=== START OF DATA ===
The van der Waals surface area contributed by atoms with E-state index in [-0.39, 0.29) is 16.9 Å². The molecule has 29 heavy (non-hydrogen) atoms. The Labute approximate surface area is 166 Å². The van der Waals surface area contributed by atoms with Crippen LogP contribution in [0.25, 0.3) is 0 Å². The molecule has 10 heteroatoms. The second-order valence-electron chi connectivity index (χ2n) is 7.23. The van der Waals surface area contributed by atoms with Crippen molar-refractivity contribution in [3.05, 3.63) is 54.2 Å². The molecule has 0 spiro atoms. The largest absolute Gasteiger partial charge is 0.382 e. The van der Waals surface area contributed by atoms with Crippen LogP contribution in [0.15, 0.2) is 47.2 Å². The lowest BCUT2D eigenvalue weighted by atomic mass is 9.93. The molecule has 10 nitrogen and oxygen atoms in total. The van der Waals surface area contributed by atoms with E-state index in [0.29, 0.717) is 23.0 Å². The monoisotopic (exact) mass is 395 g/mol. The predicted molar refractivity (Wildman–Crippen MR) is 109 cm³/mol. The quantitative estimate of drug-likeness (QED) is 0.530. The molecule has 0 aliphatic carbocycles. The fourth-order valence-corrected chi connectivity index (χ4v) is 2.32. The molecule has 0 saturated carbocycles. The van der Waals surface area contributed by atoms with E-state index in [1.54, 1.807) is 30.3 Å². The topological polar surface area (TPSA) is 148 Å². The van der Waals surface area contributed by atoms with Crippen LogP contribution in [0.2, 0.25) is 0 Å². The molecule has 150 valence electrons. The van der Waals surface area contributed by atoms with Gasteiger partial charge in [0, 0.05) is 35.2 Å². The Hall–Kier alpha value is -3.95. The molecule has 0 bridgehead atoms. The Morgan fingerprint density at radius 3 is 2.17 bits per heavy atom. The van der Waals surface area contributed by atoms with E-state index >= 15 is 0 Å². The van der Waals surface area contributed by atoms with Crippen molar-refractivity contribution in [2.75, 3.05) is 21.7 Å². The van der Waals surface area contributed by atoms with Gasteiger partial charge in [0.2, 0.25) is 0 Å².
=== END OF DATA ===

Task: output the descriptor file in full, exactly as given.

The van der Waals surface area contributed by atoms with E-state index in [-0.39, 0.29) is 16.9 Å². The molecule has 29 heavy (non-hydrogen) atoms. The Labute approximate surface area is 166 Å². The van der Waals surface area contributed by atoms with Crippen LogP contribution in [0.25, 0.3) is 0 Å². The molecule has 10 heteroatoms. The second-order valence-electron chi connectivity index (χ2n) is 7.23. The van der Waals surface area contributed by atoms with Crippen molar-refractivity contribution in [3.05, 3.63) is 54.2 Å². The molecule has 0 spiro atoms. The largest absolute Gasteiger partial charge is 0.382 e. The van der Waals surface area contributed by atoms with Crippen LogP contribution in [0.15, 0.2) is 47.2 Å². The lowest BCUT2D eigenvalue weighted by atomic mass is 9.93. The molecule has 10 nitrogen and oxygen atoms in total. The van der Waals surface area contributed by atoms with E-state index in [0.29, 0.717) is 23.0 Å². The monoisotopic (exact) mass is 395 g/mol. The predicted molar refractivity (Wildman–Crippen MR) is 109 cm³/mol. The quantitative estimate of drug-likeness (QED) is 0.530. The molecule has 0 aliphatic carbocycles. The fourth-order valence-corrected chi connectivity index (χ4v) is 2.32. The molecule has 0 saturated carbocycles. The van der Waals surface area contributed by atoms with E-state index in [1.54, 1.807) is 30.3 Å². The topological polar surface area (TPSA) is 148 Å². The van der Waals surface area contributed by atoms with Crippen LogP contribution in [0.2, 0.25) is 0 Å². The molecule has 150 valence electrons. The van der Waals surface area contributed by atoms with Gasteiger partial charge in [0, 0.05) is 35.2 Å². The Hall–Kier alpha value is -3.95. The molecule has 0 bridgehead atoms. The Morgan fingerprint density at radius 3 is 2.17 bits per heavy atom. The van der Waals surface area contributed by atoms with E-state index >= 15 is 0 Å². The van der Waals surface area contributed by atoms with Crippen molar-refractivity contribution in [2.75, 3.05) is 21.7 Å². The van der Waals surface area contributed by atoms with Gasteiger partial charge in [0.2, 0.25) is 0 Å².